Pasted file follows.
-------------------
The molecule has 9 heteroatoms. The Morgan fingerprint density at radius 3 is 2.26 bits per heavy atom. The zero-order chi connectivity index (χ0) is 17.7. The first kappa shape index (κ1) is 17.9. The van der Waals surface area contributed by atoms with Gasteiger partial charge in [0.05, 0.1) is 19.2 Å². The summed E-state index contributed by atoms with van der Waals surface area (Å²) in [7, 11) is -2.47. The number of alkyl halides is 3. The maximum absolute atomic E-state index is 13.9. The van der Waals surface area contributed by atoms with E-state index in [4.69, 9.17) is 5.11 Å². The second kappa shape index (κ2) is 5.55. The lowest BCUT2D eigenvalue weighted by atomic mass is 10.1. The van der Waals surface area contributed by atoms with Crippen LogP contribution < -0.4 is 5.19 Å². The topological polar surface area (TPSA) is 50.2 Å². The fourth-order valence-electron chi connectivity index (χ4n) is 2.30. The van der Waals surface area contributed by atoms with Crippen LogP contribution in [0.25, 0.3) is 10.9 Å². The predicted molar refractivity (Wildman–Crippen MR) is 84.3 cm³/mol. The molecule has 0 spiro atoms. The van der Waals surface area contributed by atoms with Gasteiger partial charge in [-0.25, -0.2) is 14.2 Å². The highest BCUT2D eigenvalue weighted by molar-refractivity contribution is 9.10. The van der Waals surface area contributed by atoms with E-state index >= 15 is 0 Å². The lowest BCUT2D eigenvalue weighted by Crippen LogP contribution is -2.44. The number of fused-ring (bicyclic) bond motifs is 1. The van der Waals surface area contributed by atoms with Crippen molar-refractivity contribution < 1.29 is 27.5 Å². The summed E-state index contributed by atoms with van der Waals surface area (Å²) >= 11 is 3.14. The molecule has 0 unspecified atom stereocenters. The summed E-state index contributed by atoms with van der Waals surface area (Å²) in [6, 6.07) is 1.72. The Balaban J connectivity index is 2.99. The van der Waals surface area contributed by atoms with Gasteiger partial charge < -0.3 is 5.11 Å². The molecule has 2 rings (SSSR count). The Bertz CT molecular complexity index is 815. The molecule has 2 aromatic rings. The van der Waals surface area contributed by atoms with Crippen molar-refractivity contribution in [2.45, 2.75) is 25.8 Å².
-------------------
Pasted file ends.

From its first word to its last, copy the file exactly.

The molecule has 9 heteroatoms. The Morgan fingerprint density at radius 3 is 2.26 bits per heavy atom. The zero-order chi connectivity index (χ0) is 17.7. The first kappa shape index (κ1) is 17.9. The van der Waals surface area contributed by atoms with Gasteiger partial charge in [0.05, 0.1) is 19.2 Å². The summed E-state index contributed by atoms with van der Waals surface area (Å²) in [7, 11) is -2.47. The number of alkyl halides is 3. The maximum absolute atomic E-state index is 13.9. The van der Waals surface area contributed by atoms with E-state index in [4.69, 9.17) is 5.11 Å². The second kappa shape index (κ2) is 5.55. The lowest BCUT2D eigenvalue weighted by atomic mass is 10.1. The van der Waals surface area contributed by atoms with Crippen LogP contribution < -0.4 is 5.19 Å². The topological polar surface area (TPSA) is 50.2 Å². The fourth-order valence-electron chi connectivity index (χ4n) is 2.30. The van der Waals surface area contributed by atoms with Crippen LogP contribution in [0.25, 0.3) is 10.9 Å². The predicted molar refractivity (Wildman–Crippen MR) is 84.3 cm³/mol. The molecule has 0 spiro atoms. The van der Waals surface area contributed by atoms with Gasteiger partial charge in [-0.25, -0.2) is 14.2 Å². The highest BCUT2D eigenvalue weighted by molar-refractivity contribution is 9.10. The van der Waals surface area contributed by atoms with E-state index >= 15 is 0 Å². The lowest BCUT2D eigenvalue weighted by Crippen LogP contribution is -2.44. The number of fused-ring (bicyclic) bond motifs is 1. The van der Waals surface area contributed by atoms with Crippen molar-refractivity contribution < 1.29 is 27.5 Å². The summed E-state index contributed by atoms with van der Waals surface area (Å²) >= 11 is 3.14. The molecule has 0 unspecified atom stereocenters. The summed E-state index contributed by atoms with van der Waals surface area (Å²) in [6, 6.07) is 1.72. The Balaban J connectivity index is 2.99. The van der Waals surface area contributed by atoms with Gasteiger partial charge < -0.3 is 5.11 Å². The molecule has 2 rings (SSSR count). The Bertz CT molecular complexity index is 815. The molecule has 2 aromatic rings. The van der Waals surface area contributed by atoms with Crippen molar-refractivity contribution in [2.45, 2.75) is 25.8 Å².